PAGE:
Alnmouth Sunrise  GJC_011700

The day began very early in the morning with the sun rising over the Northumbrian coastal town of Alnmouth.

Breakfast  GJC_011705

Breakfast is a sterling effort cooked on the train and served in mass catering style near Edinburgh.

Heather  GJC_011709

On passing Glasgow the train follows the north side of the River Clyde and on reaching Helensburgh, the railway line is known as The West Highland Line.

West Highland Line architecture  GJC_011710

The stations have a country feel with unique West Highland Line architecture.

Station building  GJC_011721


The landscape becomes more scenic eventually turning to remote and desolate moorland. It is usually uncommon but always advisable to watch for wildlife such as deer.

Duncansburgh Mackintosh Parish Church  GJC_011733

On arrival in Fort William, the clouds were very low as seen behind Duncansburgh Mackintosh Parish church.

The Crannog  GJC_011737

Even the Crannog fish restaurant at the loch shore couldn't provide the colour to brighten the day !!

Lochside sculpture  GJC_011741

I did come across a bizarre sculpture near to the waters edge of Loch Linnhe. To me it looked like a celebration to water skiing but further investigation revealed it was made of old mountain equipment to honour the local mountain festival.

Umbrella or Ice Cream !!  GJC_011746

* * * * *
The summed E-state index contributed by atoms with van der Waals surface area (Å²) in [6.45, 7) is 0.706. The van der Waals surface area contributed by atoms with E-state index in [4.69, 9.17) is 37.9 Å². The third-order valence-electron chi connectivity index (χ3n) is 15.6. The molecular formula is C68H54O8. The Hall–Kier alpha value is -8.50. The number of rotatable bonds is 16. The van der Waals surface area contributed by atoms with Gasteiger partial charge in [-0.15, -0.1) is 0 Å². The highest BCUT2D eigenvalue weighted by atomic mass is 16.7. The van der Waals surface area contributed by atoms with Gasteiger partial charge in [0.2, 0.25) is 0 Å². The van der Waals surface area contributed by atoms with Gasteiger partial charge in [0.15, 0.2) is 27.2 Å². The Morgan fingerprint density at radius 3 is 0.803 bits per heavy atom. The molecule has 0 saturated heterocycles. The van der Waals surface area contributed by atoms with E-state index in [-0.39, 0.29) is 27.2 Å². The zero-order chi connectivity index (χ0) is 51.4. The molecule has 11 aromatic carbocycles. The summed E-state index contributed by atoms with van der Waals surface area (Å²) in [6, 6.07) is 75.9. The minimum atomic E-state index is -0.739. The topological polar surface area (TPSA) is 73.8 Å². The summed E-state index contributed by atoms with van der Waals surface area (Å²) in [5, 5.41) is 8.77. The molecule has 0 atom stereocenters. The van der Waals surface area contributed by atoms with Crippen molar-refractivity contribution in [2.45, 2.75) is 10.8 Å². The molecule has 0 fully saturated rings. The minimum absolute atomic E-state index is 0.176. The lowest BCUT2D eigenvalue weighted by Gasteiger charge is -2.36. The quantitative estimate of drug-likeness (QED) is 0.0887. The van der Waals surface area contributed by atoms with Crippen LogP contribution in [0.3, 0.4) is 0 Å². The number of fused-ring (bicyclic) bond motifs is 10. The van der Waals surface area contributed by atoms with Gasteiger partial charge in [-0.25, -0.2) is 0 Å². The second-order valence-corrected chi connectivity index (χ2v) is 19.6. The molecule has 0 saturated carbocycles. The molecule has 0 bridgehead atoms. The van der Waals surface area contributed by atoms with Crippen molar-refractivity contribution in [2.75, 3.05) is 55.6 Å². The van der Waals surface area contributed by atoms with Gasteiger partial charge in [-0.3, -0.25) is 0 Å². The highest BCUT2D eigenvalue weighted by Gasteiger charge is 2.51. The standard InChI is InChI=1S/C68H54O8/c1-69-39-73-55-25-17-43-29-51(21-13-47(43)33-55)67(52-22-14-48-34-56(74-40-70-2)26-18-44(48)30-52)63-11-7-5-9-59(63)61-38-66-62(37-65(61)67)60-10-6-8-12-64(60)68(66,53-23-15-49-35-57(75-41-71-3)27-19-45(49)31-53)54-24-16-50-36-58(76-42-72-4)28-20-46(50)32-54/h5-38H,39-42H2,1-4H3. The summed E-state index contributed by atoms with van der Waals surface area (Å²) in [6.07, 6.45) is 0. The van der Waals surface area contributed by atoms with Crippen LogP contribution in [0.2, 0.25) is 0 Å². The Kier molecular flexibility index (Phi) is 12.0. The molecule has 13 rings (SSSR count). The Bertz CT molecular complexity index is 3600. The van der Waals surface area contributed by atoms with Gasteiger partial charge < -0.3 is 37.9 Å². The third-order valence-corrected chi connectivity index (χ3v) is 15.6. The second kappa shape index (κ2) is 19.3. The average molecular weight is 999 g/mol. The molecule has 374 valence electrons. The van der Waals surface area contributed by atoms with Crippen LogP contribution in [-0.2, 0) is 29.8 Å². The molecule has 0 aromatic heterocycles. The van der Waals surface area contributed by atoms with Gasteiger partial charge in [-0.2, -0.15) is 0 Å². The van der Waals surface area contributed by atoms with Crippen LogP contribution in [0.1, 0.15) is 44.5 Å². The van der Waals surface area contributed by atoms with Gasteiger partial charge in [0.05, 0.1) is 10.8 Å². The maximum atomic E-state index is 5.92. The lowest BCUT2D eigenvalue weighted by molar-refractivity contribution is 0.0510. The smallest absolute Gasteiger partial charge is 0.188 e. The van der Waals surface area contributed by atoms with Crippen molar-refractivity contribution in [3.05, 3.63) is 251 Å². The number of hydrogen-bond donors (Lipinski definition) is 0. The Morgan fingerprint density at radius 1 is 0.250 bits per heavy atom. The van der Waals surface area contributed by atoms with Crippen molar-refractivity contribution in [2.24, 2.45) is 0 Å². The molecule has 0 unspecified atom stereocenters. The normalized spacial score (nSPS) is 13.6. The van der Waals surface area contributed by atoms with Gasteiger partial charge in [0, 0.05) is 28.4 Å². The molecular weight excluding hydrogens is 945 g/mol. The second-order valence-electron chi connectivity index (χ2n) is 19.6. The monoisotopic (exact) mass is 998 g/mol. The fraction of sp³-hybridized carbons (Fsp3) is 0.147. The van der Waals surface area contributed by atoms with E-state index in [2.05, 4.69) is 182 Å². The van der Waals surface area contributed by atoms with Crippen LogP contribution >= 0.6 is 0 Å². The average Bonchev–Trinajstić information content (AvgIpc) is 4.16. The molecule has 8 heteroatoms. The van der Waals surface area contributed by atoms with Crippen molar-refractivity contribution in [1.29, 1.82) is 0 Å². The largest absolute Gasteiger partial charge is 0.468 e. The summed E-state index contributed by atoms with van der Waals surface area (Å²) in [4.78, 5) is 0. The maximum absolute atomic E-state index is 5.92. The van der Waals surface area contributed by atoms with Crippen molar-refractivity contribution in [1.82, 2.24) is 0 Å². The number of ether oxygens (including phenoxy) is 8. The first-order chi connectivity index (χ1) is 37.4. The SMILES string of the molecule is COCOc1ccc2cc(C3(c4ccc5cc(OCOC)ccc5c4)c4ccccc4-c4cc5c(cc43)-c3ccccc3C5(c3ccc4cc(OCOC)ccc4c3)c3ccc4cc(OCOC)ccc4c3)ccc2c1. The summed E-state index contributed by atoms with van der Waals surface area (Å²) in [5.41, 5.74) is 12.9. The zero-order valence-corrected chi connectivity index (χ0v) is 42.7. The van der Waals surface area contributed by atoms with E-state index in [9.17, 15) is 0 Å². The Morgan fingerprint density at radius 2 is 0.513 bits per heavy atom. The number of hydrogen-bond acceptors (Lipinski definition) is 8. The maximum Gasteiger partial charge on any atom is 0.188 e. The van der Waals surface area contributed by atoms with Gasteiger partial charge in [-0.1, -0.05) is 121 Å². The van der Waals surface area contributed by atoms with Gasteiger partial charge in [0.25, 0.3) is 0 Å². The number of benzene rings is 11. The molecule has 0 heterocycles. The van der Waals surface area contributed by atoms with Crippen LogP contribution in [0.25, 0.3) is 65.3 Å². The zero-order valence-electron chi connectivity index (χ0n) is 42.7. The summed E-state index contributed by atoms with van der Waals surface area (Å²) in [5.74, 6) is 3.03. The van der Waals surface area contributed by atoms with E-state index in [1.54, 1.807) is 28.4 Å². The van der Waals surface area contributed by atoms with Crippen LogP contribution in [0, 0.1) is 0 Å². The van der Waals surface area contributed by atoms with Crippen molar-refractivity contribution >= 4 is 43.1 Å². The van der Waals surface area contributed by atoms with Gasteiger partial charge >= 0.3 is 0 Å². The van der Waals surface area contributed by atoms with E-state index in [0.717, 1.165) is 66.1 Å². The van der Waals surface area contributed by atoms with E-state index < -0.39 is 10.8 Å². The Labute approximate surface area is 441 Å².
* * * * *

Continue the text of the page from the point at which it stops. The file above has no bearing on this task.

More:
There are not a lot of shops in Fort William but most seem to represent a mix of clothing and tartan tourist stores. This one gives the more interesting variety of the British weather depicting the sale of both Umbrellas and Ice Cream. There wasn't a lot sold of the latter on this day.

Lastly, due to the long train journey, the time allocated at Fort William was about 2 hours giving enough time to walk up and down the main street and visit the favourite shops. The larger woollen mill at the far end of the street is usually a step too far as my dabbling with sign alterations show ...

No Shopping  GJC_011742

Saturday, 16 April 2016

Wemyss Bay railway station, Inverclyde.

You'll all be pleased to know (including myself !! ) that this is the last post in the South West Scotland series. There's no need for me to remind anyone that it has taken me over 1 year to post about 1 weeks travel.
It may seem a bit unusual to talk about a railway station but this is one of my favourites. In the past I have only visited the station by special charter trains but there were too many people about to capture the place properly. Having arrived by car, visited Rothesay and Mount Stuart by the ferry, it seemed an ideal opportunity to photograph it late in the day between the ferry arrival / departure times.

Tower  GJC_017642

Wemyss Bay railway station first opened in 1865 with the extension incorporating the pier being designed by Glasgow Architect James Miller and completed in 1903.
The 19th century Industrialists of Glasgow opted to escape the city by living to the west of the conurbation and along the Clyde coast. With the rich history of shipbuilding in Glasgow, Clyde steamers provided the means of reaching the new found holiday destinations of Dunoon and Rothesay.